I've taken on an ultra-cool contracting job doing some programming and database design, so intensive site reviews will be a bit less frequent. That said, I'll continue to point out good and bad things about various news sites I come across. For instance:
The Providence Phoenix in Providence, Rhode Island, has a relatively clean, usable site. I love the clear navigation choices on the left. They don't try to invent wacky section titles such as "Periscope". But what's up with the "Read reviews from" section at the bottom of the music page? One glance at that solid mass o' numbers makes my eyes hurt. I doubt many people use it. (And same goes for the gray table with randomly assorted links at the bottom of many pages sitewide -- as in this example.)
The Herald in Brownsville, Texas, has some nice, big photos on its home page and story pages. But most of those images (for instance, this one) include the photographer's credit as part of the image, breaking one of the cardinal rules of Web design: Avoid Using Images To Display Plain Text. When I skimmed over the code, they appeared to have ALT text -- but after a closer look I found that each photo had an identical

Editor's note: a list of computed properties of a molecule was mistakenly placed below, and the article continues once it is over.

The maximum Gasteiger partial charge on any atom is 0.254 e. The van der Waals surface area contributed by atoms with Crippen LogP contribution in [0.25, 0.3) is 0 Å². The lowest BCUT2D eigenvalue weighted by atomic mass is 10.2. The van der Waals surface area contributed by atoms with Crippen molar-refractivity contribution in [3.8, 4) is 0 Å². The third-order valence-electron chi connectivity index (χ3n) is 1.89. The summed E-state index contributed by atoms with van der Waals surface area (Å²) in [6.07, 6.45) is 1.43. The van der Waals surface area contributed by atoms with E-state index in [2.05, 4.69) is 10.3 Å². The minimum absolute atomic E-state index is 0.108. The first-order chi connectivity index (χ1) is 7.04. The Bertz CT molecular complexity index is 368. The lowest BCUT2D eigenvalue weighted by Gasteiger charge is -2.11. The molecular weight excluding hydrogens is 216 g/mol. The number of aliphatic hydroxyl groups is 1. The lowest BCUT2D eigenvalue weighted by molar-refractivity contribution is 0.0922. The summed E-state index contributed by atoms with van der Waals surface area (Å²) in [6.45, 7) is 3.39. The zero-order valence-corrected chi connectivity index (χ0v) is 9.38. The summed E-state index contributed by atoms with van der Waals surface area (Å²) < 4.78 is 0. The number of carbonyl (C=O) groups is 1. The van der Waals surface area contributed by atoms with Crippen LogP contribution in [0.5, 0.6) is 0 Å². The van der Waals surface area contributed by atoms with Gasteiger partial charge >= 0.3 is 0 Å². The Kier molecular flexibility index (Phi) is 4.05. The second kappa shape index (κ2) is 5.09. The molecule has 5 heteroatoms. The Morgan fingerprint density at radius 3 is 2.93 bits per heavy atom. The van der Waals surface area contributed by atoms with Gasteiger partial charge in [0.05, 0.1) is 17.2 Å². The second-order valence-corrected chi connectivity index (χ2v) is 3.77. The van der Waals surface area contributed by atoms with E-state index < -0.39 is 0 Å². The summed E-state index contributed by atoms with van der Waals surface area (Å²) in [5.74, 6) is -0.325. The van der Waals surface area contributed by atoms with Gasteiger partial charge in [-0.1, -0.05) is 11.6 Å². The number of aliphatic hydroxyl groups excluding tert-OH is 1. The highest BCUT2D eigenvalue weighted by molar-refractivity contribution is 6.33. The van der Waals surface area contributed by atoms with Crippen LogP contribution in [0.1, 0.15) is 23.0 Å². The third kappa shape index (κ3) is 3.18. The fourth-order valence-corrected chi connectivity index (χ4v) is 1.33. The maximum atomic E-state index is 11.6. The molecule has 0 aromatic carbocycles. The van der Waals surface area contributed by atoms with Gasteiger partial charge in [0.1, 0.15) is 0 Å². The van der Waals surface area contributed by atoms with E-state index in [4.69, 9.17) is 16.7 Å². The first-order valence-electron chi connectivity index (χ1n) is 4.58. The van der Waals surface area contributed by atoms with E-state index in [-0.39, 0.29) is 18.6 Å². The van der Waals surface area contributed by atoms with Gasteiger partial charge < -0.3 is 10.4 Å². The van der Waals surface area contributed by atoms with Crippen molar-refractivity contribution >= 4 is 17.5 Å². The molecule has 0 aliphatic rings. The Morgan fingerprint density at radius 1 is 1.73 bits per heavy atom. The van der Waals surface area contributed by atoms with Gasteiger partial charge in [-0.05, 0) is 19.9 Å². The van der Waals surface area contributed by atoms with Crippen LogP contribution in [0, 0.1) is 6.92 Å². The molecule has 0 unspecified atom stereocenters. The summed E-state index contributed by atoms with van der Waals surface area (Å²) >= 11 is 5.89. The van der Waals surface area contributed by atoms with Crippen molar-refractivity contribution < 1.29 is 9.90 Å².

id="A customer walks by casa de cambio stores on International Blvd near the Gateway Bridge Monday afternoon in Brownsville."
(Hey, whaddya know, photos on the individual story pages all have that exact same "description," too.)
A simple mishap like this is permissible on non-professional sites, such as personal sites, but it's entirely unacceptable on a site that aims to maintain journalistic standards. An incorrect ALT attribute is a typo; in this case, giving every photo the same "...Monday afternoon in Brownsville" text is comparable to giving each photo in a print newspaper the same caption.
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